Pitt 82, Louisville 77: How Will This Win Effect Pitt Against Georgetown?

Paul SieversAnalyst IJanuary 18, 2010

KANSAS CITY, MO - NOVEMBER 23:  Nasir Robinson #35 of the Pittsburgh Panthers grabs a rebound during the CBE Classic semifinal game against Wichita State Shockers on November 23, 2009 at Sprint Center in Kansas City, Missouri.  (Photo by Jamie Squire/Getty Images)
Jamie Squire/Getty Images

Pittsburgh 82, Louisville 77.


I still don’t know how Pitt won this game. Let’s be honest, they’ve gotten very lucky these past five games. Has Pitt made their own luck to some extent? No doubt, Pitt has played great basketball. Their all out effort has a funny way of paying off in the last five minutes of close games.


Did Pitt making their own luck have anything to do with Louisville shooting 10-17 from the foul line?


No, the Panthers dodged a huge bullet. Pitino called this the second toughest loss of his career for a reason. Louisville had this game won and they pissed it away.


Sidenote 1: Pitt opponents have shot 63.5 percent from the charity stripe which is the 25th worst percentage in the nation. One would have to figure that will change.


Did Louisville pissing this game away make me enjoy the victory any less? Of course not, what a gutsy effort from the kittens!


If Pitt was going to win this game, they were going to have to kill Louisville on the boards; they out-rebounded the Cardinals 37-23.


If Louisville was going to win they were going to have to dominate the turnover battle. Winning the turnover battle 14-10 against a Pitt team that doesn’t take particularly great care of the ball and rarely forces turnovers is not dominating.


I suppose I just answered my own question as to how Pitt won.


The biggest reasons Pitt was able to pull this game out were their were ability to break Louisville’s pressure and their new found propensity for hitting their free throws. The Panthers shot 24 of 30 from the line against the Cardinals. Two of Pitt’s historic weaknesses were actually their strengths in this game.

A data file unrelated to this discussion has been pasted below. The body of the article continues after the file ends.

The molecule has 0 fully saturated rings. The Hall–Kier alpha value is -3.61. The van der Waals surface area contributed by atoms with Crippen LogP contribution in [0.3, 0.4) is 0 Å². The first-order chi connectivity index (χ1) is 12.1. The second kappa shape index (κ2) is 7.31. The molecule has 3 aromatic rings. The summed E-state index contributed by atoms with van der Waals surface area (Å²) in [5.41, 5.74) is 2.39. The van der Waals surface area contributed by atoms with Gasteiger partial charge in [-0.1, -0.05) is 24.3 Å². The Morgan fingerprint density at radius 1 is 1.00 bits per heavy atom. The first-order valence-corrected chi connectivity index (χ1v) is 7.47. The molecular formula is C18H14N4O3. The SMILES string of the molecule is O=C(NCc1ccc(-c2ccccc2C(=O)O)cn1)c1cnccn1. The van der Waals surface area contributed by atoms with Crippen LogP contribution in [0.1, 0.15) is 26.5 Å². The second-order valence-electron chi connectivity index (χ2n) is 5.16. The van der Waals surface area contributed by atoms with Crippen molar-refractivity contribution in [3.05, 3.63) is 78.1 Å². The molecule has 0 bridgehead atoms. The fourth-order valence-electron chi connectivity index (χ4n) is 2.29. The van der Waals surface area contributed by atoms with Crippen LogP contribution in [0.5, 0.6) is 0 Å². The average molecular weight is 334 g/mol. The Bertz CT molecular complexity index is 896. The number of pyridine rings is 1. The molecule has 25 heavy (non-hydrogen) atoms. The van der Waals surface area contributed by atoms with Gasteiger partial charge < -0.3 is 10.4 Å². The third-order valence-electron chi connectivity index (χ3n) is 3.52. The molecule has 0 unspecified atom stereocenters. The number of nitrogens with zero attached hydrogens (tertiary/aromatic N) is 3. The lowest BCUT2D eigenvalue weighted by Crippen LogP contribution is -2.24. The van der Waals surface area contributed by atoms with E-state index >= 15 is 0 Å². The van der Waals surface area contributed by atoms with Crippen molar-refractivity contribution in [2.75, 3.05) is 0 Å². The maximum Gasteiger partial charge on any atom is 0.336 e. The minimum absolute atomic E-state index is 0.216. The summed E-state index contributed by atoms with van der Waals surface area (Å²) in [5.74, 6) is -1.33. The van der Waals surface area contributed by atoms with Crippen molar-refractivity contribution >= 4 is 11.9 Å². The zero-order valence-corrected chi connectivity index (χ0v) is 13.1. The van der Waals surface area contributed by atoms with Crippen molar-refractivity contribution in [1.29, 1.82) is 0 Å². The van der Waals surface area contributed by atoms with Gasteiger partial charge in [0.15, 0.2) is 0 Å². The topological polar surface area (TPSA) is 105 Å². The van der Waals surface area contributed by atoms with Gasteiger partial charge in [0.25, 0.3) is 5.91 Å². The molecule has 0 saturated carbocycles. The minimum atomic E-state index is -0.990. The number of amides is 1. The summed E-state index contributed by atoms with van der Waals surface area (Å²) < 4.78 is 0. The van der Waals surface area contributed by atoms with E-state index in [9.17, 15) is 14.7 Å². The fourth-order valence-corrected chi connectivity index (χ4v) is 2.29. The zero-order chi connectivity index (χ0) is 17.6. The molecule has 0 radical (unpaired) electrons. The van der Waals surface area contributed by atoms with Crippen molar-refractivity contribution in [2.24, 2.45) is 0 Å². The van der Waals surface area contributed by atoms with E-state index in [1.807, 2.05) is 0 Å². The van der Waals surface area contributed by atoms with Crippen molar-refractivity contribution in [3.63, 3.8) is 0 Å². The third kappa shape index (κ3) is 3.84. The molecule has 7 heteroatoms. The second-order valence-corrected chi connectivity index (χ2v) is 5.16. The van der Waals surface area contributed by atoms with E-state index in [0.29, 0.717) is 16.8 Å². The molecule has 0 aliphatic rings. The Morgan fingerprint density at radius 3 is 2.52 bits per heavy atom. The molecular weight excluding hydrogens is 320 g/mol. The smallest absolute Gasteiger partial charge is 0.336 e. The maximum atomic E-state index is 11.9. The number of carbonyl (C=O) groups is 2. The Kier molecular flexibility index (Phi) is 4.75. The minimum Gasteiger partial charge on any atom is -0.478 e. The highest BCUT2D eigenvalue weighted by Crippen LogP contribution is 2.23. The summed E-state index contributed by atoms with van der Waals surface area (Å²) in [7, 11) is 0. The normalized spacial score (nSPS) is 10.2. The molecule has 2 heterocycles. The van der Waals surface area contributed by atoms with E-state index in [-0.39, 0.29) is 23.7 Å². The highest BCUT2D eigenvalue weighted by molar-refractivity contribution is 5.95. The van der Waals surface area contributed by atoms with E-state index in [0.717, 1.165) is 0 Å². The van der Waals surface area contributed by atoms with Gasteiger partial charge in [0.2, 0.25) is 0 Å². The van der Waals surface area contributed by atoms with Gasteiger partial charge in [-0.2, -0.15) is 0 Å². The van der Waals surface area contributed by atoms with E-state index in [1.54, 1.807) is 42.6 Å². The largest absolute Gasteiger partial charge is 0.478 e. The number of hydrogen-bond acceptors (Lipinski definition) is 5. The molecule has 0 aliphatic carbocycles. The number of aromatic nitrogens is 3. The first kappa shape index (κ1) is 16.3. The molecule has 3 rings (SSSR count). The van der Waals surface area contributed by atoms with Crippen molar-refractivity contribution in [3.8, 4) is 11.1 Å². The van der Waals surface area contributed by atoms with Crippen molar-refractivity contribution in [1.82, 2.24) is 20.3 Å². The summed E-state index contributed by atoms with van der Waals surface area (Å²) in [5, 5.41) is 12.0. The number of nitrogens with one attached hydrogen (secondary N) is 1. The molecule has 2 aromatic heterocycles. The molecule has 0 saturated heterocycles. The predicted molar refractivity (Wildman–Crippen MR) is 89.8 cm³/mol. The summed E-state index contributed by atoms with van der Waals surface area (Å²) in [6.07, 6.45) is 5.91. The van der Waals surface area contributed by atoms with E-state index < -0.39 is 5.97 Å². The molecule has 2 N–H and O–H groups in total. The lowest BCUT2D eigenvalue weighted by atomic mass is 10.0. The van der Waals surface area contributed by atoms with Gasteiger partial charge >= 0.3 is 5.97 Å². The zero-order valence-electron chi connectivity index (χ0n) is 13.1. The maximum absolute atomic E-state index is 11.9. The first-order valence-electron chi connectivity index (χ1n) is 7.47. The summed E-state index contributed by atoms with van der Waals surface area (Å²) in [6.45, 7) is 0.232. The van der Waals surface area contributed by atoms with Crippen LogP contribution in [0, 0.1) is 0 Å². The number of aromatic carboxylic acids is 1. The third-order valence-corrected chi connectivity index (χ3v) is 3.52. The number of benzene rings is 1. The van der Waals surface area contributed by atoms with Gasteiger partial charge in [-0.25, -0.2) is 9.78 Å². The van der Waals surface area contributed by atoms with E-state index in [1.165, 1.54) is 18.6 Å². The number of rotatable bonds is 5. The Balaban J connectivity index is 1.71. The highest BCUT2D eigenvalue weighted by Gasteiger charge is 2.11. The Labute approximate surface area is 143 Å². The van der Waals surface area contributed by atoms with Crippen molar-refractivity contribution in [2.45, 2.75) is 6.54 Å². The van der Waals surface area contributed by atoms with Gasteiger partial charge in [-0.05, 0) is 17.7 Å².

Sidenote 2: I mentioned in my preview that Trey Woodall’s performance against the press would tell us a lot about him. Trey had three turnovers in only eight minutes. I don’t want to give up on the kid because he’s still young, but those numbers are telling.


What I like most about this team is that anybody is capable of stepping up. Last season when I wrote a Bleacher Report column titled “This Week at the Pete,” I would give out a game ball for every game. Blair and Young won the loins share of the game balls last year.


I’m going to go back and assign game balls since Big East play started:


DePaul- Ashton Gibbs

Syracuse- Ashton Gibbs, Jermaine Dixon

Cinci- Gilbert Brown

UConn- Gary McGhee, Brad Wanamaker

Louisville- Nasir Robinson


Sidenote 3: Nasir! Who knew he had a 26 and 11 in him? Who knew he could take his man off the bounce and finish like that? What a performance by “The Warrior.” If you haven’t read Jamie Dixon’s postgame quotes about Nasir’s performance, I suggest you do because they immediately made me rethink how I felt about Nasir’s game. Ron Cook’s peace on Gary McGhee is a must read as well.


Anybody is capable of rising to the moment on this team, and that’s what makes them dangerous. Despite their inexperience, despite their deficiencies, they’re all winners. They all have a knack for finding a way to get it done.


But will they get it done against Georgetown?


For the first time in a long time, Pitt will play a team that is equally comfortable playing a half-court game. Probably a good thing for the Big East that this won't be nationally televised because I’m not sure how much appeal this game will have to the casual fan. It could be ugly.


Pitt has momentum, Pitt has heart, Pitt plays tenacious defense. The same could be said for Georgetown. These teams are very similar, and Pitt will not have many mismatches to exploit against the Hoyas.


Pitt has home court advantage, Georgetown has Greg Monroe. The Panthers have not faced a big man like Monroe yet this season.


Think back to the Louisville game, how did Louisville get their points?


They either went to Semardo Samuels (25 points) on the block or they drove into the paint and kicked to Preston Knowles who scored 21 on the strength of five of seven three-point shooting.


Greg Monroe can score like Samuels and pass like a guard. With the problems Pitt has had defending post players coupled with Monroe’s ability to find the open guard on the perimeter, a triple-double isn’t out of the question for the Sophomore big man.


Too much Monroe coupled with too much luck in their previous five games means the Panther’s run comes to an end Wednesday night. Georgetown 65, Pitt 58.

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